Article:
If counselling waiting lists are too long, there are other local (Nottinghamshire) sources of possible support. Some of these agencies and charities may only ask for a small donation towards the cost of their service:

Nottingham counselling Service – 0115 950 1743

Nottingham Womens Counselling Service – 0115 978 2040

New Dawn  (Christian) – 0115 917 0500

Cruse (bereavement and loss) – 0115 924 4404

Relate (couples and relationship issues) – 0115 856 5205/0115 950 7836 /01623 636553

There also agencies which specialise in alcohol/drug related difficulties including depression/anxiety

For emergencies there is also Samaritans 08457 909090

There are some excellent self-help books available:

I Had a Black Dog – Matthew Johnstone

Living with a Black Dog – Ainsley and Matthew Johnstone

Overcoming Depression – Paul Gilbert

Depression The way out of your prison – Dorothy Rowe

Help online includes websites where you can download free leaflets like northumberland  tyne and wear nhs and various cognitive behavioural programmes.

You don’t have to just ‘get a grip’ – but you do need to reach out for support when you may least feel like doing so!



Some people would prefer to avoid medication of any kind and opt for counselling.

Mother and child separation – a cause for anxiety?

April 9th, 2011

On Friday 1st April, I took part in a debate on Radio Nottingham’s Morning Show about the significance of mothers returning to work after baby is born, leaving fathers to do the nurturing.

My guiding text on this is Sue Gerhardt’s ‘Why Love Matters’ which explains how babies’ brains develop through the bonding with the primary caregiver, usually mother. The key to this is the emotional availability of the parent, expressed through caring touch, holding, eye contact and also verbally. The parent provides soothing for the infant, and he/she starts to internalise a model of how to do this, which becomes a template for life.

I do not feel that only the mother can provide this. Indeed if mother experiences severe post-natal depression, which in rare cases can lead to hospitalisation and thus seperation from baby, it is really important that the other parent, or another consistent person fills this gap.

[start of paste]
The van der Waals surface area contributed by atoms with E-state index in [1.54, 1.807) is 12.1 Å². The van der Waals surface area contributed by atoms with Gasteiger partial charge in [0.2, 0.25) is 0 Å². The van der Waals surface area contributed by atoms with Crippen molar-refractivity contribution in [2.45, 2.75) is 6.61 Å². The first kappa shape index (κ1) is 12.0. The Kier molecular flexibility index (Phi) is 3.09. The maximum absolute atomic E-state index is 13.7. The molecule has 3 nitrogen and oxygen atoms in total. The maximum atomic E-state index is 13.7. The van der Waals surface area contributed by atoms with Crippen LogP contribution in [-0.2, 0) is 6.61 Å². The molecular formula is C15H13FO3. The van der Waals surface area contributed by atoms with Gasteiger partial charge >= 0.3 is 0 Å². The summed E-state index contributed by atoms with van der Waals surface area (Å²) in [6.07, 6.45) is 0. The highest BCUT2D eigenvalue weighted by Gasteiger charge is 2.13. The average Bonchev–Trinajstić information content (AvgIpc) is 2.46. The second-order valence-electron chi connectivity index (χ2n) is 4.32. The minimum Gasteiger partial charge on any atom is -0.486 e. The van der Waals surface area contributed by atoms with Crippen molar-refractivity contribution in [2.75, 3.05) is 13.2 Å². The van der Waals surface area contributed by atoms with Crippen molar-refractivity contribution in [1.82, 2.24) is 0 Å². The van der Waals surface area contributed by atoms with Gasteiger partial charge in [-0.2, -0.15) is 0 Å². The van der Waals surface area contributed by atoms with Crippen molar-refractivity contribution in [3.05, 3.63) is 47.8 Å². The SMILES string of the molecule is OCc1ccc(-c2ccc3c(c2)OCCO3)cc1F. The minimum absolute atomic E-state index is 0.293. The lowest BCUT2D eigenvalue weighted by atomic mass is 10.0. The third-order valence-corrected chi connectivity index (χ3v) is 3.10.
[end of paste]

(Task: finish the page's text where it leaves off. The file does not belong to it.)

Instinctively I feel that mother and baby are the ideal unit, especially given the researched benefits of breast feeding. However, if necessary, the other parent can offer the conditions vital for healthy emotional development. The key point is that the parent(s) are content in themselves because this seems to be communicated (absorbed) by the baby.

Family Christmas: Tension, Conflict..Violence?

December 23rd, 2010

At the beginning of the pre-Christmas week, I thought it might be helpful to reflect on the difficulties some families experience at Christmas time, and suggest some coping strategies. The Morning Show, on BBC Radio Nottingham, with Frances Finn, was the forum for this.

In Western cultures, Christmas is often promoted as a special time for families, when everyone must enjoy time together and have fun. This peaks on Christmas Day itself, which can become a steaming pressure- cooker of expectations: the perfect turkey, complete with all the trimmings served at the right time, in a festive environment, with each individual’s preferences accounted for….. This is often against an alcohol fuelled, noisy background, with over-tired children (and exhausted adults) trying to get their own needs met!  Small wonder that this is also a peak time for episodes of domestic violence, when tensions can boil over into verbal conflict and finally erupt into physical expressions of anger and distress.